What Are the Most Important Parts of a Computer?

by John Lister Google
Modern computers aren't that different from the calculators they evolved from.

Modern computers aren't that different from the calculators they evolved from.

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One of the first machines that we would recognize as a computer, the 1940s Collossus, was the size of a small truck and featured more than 2,000 electrical valves. Today's computers can be small enough to carry and are packed with intricately placed wires and tiny parts. Amazingly, though, the basic components of a computer remain the same; each piece ultimately helps the computer perform one of a few basic tasks: storing, accessing, processing and displaying information.

Processor

The processor is the part that actually does the "computing." Computers effectively reduce all tasks to a series of calculations, and the processor is the part that physically carries out these calculations. A faster processor usually means a more powerful computer, capable of doing more complex tasks. Many modern machines have multicore processors that are set up as if they were multiple separate processors. The result is that they can carry out calculations for two or more applications simultaneously. This makes the computer far more effective at running intensive tasks such as video editing without slowing down its other activities. Some computers have a separate processor just for handling graphics, which can improve performance.

Memory

The most common form of memory in a computer is random access memory. This is a way of holding information for quick access without needing to access a hard drive or other permanent storage. It's a bit like the way the size of your desk determines how many paper documents you can get to quickly without needing to rifle through a filing cabinet. Insufficient memory can slow down a computer's operation even if you have a fast processor. Note than 32-bit operating systems can't give out more than 4 gigabytes of memory, no matter how much you actually have installed.

Storage

Storage works like filing cabinets: it gives your computer a lot of room to store files, though it can be slower to access. Most computers use traditional magnetic hard drives for storage, though some use a newer system called a solid state drive, which has no moving parts and can work faster. Some portable devices such as tablets use flash storage, which takes up less physical room and needs less power but is usually only available in smaller capacities. Confusingly this is sometimes called flash memory, but it has nothing to do with RAM.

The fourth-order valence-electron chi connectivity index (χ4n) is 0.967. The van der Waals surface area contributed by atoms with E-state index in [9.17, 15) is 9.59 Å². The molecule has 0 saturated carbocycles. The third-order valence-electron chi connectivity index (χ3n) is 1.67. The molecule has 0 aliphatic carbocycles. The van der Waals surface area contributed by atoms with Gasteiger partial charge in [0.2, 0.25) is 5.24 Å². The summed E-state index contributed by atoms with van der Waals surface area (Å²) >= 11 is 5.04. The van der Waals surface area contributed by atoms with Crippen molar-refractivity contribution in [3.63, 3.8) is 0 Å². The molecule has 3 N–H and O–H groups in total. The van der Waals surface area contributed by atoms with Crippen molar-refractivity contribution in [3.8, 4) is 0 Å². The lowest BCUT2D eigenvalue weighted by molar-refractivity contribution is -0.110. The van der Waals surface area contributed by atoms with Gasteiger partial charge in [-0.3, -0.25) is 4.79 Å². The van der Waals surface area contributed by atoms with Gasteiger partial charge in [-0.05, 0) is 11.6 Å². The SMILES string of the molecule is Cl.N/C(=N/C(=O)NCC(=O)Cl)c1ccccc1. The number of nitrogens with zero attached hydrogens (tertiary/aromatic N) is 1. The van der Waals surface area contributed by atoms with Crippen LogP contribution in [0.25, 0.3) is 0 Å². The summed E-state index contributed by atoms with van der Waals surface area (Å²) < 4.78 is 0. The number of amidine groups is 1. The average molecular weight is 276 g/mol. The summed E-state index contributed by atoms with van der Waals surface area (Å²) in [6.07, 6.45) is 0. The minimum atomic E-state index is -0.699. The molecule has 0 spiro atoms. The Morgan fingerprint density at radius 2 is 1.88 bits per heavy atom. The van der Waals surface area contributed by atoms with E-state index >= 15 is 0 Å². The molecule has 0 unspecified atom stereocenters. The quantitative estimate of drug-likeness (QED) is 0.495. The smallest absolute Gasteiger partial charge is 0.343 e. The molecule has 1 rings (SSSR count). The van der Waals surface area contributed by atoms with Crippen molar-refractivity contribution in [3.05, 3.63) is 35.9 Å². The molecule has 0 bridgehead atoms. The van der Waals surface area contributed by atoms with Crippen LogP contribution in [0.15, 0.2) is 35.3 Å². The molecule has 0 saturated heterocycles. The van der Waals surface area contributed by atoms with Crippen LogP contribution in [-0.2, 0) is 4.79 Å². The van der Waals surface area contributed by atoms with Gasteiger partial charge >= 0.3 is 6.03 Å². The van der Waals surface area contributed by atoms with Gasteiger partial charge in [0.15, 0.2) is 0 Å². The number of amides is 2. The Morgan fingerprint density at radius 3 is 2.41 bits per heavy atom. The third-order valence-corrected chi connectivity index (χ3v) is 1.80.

Motherboard

The motherboard is a relatively low-tech part of a computer but is a very important component. It works a little bit like a spine in a human body. A motherboard is a circuit board that physically holds and connects the various components inside a computer. It transfers information and power between the computers. It also holds a chip that stores a small piece of software called the Basic Input/Output System that controls what the computer does between being turned on and loading the main operating system such as Microsoft Windows.

Media Drives

Most computers have at least one form of drive that can read removable storage. Historically this was floppy drives and later optical disks such as CDs, DVDs and Blu-rays. Today it is most likely to be removable memory cards or sticks that use systems such as flash storage. These can usually be inserted or removed without the need to restart the computer. Some computers do not support memory cards or only take them in particular physical sizes, meaning you may need a physical adapter to read them. Most memory sticks fit a standard USB socket that can be found on virtually all desktop and portable computers, though not all tablets.

Peripherals

Peripherals are anything that plugs into a computer to make it easier or more productive to use. They include keyboards, mice, monitors, modems and printers. Some desktop computers and most portable computers have some or all of these peripherals built into the same physical unit as the main computer components.

About the Author

A professional writer since 1998 with a Bachelor of Arts in journalism, John Lister ran the press department for the Plain English Campaign until 2005. He then worked as a freelance writer with credits including national newspapers, magazines and online work. He specializes in technology and communications.

Photo Credits

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